NBA, NBAPA Agree To New Deal
Saturday morning, the NBA and the NBA Players Association announced they had agreed on a new collective bargaining agreement. The deal reportedly starts in 2023-24 and has a mutual opt-out after six seasons. Details remain as both sides will still need to ratify the agreement within the coming weeks, but basketball fans are ecstatic at the prospect of smooth sailing until 2029-2030.
So, what are some of the details of the agreement, and how could it impact the Celtics going forward? Let’s take a look.
How Deal Impacts Jaylen Brown’s Situation
As part of the agreement, the maximum salary any player can be offered as an extension has been increased from 120% to 140%, meaning Jaylen Brown would be eligible for a four-year extension worth $189 million. While under the previous terms, he was only eligible for a four-year extension at $165 million.
This makes it slightly more than Brown would have been paid previously but still not enough to entice him to sign a non-supermax extension. The hope for the Celtics is that he can make an All-NBA team this Summer, giving him the incentive to sign a deal that would net him a five-year, 290-million-dollar deal.
You can check out Jaylen Brown’s full contract situation by clicking here.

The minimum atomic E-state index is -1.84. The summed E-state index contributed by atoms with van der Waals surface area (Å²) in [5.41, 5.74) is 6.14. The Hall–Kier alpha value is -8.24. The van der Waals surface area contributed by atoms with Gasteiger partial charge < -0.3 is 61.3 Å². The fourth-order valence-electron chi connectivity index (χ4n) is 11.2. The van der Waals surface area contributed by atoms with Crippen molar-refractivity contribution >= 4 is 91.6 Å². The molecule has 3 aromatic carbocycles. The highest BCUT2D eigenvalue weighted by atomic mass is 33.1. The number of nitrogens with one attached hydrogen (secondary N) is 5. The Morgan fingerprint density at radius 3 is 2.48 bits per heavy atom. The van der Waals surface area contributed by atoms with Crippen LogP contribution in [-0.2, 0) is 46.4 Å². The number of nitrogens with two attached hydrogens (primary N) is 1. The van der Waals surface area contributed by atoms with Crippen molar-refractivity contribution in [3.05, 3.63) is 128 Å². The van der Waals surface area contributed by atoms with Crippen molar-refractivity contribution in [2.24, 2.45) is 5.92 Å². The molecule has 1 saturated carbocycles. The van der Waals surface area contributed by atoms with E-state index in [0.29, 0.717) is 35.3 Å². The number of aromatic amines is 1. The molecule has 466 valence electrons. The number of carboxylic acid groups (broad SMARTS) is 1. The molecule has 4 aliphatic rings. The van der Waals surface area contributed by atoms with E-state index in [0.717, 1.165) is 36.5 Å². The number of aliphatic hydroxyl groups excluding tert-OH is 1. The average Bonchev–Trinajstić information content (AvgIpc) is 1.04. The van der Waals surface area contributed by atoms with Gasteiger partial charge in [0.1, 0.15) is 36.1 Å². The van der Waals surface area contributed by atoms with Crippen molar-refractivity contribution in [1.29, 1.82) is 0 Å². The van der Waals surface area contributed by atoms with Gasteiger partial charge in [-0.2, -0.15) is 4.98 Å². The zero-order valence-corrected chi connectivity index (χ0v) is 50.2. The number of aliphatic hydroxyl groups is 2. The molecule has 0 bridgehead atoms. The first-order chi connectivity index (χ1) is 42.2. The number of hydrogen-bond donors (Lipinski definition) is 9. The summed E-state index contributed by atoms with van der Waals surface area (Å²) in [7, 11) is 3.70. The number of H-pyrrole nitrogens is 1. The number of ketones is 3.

Change To Mid-level Exception
According to the new rules, teams $17.5 million over the tax apron would be unable to access the taxpayer mid-level exceptions, meaning signing someone like Danilo Gallinari would have been out of reach for Boston this past offseason. The goal of this is to make it more difficult for heavy-spending teams, such as the Celtics, Warriors, Sixers, Bucks, etc., to add an impact veteran. Ultimately leveling the playing field a bit throughout the league.
This agreement also allows for an in-season tournament, expected to begin as soon as next season. Games will be spread among the regular season starting in November, with eight teams advancing to a single-elimination tournament in December, culminating with a Final Four being held at a neutral site (most likely Las Vegas). Games from this tournament will count towards the regular season standings, with additional prize money to be given out to winning teams and coaches.
I know it’s a lot to digest, so here’s a more in-depth breakdown you can check out.
Additional Two-Way Roster Spot
This additional two-way spot from one to two provides valuable growth opportunities for players that may not otherwise get a chance. For example, just last season, the Celtics signed Sam Hauser on a two-way contract, and he has become a very solid contributor to the team. While around the league, you see two-way players like Austin Reaves, Duncan Robinson, Anthony Lamb, and Jose Alverado finding homes in the NBA.
Load Management Restrictions
Reports suggest the new CBA will require a minimum of 65 games played to be eligible for certain awards like MVP. This is good news for fans who love watching their favorite stars play; with a minimum requirement in place, players will be less likely to miss out on a large number of games due to load management. For example, if you buy tickets to see Jayson Tatum play on the road, there’s less chance you’ll see Joe Mazzulla give him a rest day. Of course, some flexibility will be built into this guideline that needs to be worked out.